Similarly, in Modi-ism conservatism of Hindutva is being produced and reproduced in the moralism of crusade against black money, Swatch Bharat Abhiyan, Aadhaar, Demonetisation, and the GST. In its articulation, Modi-ism, on the one hand, is deploying symbols of patriotism that retroactively hold together aspirations for economic transformation and rejuvenation of national political community, whereas, on the other hand, Modi-ism is using resentment bred by the Hindutva Movement to carve out a new social imagination that is exclusionary of Muslims. This may seem confounding. Again, reading Hall, one is reminded of the Indian Left’s predicament. Hall writes:



“It [Thatcherism] is a project—this confuses the Left no end—which is simultaneously regressive and progressive… the idea that the best the future holds is for them to become, for a second time, ‘Eminent Victorians’. It’s deeply regressive, ancient and archaic.… But don’t misunderstand it. It’s also a project of ‘modernisation’. It is a form regressive modernisation. Because, at the same time, Thatcherism had its beady eye fixed on one of the most profound historical facts about the British social formation: that it never properly entered the era of modern bourgeois civilisation. It never made that transfer to modernity. It never institutionalised, in proper sense, the civilisation and structures of advanced capitalism—what Gramsci called ‘Fordism’. It never transformed its old industrial and political structure.” 11



The disparate political issues that constitute the regressive and progressive strands are held together by sentiments of imagined “former glories” 12 of the empire and symbols of authentic British-ness. The political project of Thatcherism was draped in the Union Jack 13 . type=quote;; position=left;; text=The historical project of Modi-ism is to dismantle the Nehruvian postcolonial state and replace it with a new state that hybridises the imagination of the sacred geography symbolised by ‘Bharat’ with the neoliberal forces of the market. ;;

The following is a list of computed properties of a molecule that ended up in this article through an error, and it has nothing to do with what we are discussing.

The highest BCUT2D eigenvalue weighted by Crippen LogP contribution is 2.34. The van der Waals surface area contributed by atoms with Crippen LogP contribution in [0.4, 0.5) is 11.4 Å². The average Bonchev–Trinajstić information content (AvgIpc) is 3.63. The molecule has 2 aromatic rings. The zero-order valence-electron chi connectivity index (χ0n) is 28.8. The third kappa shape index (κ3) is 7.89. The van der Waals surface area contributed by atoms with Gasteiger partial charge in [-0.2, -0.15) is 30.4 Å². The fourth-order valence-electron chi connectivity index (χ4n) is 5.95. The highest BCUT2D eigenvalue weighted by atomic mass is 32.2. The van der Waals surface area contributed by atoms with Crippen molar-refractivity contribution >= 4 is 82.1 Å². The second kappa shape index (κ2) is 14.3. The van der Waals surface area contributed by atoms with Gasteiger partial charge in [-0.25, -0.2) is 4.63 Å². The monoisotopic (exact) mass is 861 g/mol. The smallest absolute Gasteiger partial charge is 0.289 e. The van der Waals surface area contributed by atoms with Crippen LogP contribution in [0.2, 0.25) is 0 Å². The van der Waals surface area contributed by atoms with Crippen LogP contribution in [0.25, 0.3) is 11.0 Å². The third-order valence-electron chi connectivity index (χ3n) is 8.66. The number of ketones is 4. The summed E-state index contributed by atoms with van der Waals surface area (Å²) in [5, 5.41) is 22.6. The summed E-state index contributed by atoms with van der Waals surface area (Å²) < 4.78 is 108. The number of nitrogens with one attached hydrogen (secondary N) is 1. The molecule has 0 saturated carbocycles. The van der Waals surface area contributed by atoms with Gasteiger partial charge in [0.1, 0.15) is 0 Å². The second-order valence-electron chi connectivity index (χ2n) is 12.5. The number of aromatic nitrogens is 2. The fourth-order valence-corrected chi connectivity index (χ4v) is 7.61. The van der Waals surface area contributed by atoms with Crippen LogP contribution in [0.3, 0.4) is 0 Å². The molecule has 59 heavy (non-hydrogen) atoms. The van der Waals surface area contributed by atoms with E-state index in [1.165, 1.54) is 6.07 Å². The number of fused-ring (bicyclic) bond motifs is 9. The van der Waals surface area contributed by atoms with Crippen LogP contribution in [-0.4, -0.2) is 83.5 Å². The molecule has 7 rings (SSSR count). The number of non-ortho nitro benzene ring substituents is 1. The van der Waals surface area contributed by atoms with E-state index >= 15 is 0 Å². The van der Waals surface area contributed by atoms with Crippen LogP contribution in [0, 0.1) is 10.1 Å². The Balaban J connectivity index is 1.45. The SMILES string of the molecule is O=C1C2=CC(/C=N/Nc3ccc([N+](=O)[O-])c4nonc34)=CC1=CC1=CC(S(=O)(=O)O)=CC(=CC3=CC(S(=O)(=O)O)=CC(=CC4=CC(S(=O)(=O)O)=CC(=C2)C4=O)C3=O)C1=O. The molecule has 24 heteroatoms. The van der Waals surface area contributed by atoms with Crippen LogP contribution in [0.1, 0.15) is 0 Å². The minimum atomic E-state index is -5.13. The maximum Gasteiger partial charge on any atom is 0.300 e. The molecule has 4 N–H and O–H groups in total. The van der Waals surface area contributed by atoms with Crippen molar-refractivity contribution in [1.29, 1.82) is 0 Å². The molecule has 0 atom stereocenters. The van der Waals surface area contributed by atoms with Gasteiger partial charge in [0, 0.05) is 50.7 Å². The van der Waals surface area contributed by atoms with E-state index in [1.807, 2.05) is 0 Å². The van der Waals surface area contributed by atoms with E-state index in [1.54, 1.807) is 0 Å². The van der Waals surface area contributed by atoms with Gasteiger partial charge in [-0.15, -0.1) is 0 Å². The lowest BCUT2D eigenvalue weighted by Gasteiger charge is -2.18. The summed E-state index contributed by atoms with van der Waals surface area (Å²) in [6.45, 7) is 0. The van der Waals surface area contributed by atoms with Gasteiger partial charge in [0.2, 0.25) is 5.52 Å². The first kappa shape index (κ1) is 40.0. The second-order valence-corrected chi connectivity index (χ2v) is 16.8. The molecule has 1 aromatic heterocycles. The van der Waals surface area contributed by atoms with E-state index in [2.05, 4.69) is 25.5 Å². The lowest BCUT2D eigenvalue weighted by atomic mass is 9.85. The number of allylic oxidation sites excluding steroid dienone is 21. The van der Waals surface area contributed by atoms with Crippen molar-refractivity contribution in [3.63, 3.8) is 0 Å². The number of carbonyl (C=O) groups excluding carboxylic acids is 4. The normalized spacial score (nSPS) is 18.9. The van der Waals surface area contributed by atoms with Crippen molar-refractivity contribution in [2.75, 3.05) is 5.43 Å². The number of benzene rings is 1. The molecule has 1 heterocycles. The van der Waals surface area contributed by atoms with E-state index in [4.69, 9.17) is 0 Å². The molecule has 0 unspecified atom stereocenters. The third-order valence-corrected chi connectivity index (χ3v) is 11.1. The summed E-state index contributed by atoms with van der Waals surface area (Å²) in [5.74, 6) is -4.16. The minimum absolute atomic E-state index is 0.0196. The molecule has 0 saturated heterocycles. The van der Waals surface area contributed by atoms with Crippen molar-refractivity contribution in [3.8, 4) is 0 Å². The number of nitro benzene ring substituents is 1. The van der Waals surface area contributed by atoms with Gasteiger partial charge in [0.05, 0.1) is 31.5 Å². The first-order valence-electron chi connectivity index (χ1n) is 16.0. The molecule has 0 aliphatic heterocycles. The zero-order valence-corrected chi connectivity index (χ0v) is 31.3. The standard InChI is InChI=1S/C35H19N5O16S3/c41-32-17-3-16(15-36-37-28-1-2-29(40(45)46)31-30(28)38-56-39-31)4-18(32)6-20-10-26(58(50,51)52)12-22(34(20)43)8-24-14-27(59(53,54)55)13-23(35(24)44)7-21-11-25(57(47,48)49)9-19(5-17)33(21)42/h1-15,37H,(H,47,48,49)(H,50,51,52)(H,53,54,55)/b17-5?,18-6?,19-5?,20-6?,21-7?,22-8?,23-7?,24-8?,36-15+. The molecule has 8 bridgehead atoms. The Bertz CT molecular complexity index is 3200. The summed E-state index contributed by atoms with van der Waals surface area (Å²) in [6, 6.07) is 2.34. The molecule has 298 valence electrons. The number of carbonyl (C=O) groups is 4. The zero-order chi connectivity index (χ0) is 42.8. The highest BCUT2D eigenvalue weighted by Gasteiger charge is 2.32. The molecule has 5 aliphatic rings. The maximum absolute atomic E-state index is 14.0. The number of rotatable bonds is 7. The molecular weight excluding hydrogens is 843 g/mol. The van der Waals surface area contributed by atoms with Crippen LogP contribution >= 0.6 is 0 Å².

The historical project of Modi-ism is to dismantle the Nehruvian postcolonial state and replace it with a new state that hybridises the imagination of the sacred geography symbolised by ‘Bharat’ with the neoliberal forces of the market. For Modi-ism too the memory of the former glories comes from the deep past. And like Thatcherism, Modi-ism is deeply conservative in its ethos, yet seemingly liberal in terms of the faith it has placed on economic forces of the market and hegemonic developmentalism. Alluding to new hegemony of Modi-ism, Faisal Devji suggests that we see it as an illusion of universalising identity -free politics of development and nationalism in the context of federalism where exploitation of social difference is reserved for “regional arenas” 14 .

The late Harvard economist John Kenneth Galbraith, who had also served as the U.S. ambassador to India, described politics of free markets as an “innocent fraud” on the very people governments claim to help. “It is innocent because most who employ it are without conscious guilt... It is a fraud because it is quietly in the service of special interest,” wrote Galbraith 15 . Modi-ism as a hegemonic project calls upon the plebs to suspend their fears of its deeply conservative and divisive roots and keep focus on fruits of development that the mind of market will make equally accessible to all ( sabka saath, sabka vikas). The most disastrous consequence of market driven developmentalism is reflected in the euphemistic reference to ‘ease of doing business’. This reliance on the market has been concentrating wealth and income at the top and transforming the hinterland into a wasteland. Ironically, the developmentalism is having a devastating effect on the ecology of the sacred geography of Bharat that seems to have attracted foot soldiers for Modi-ism outside the Hindutva cadre.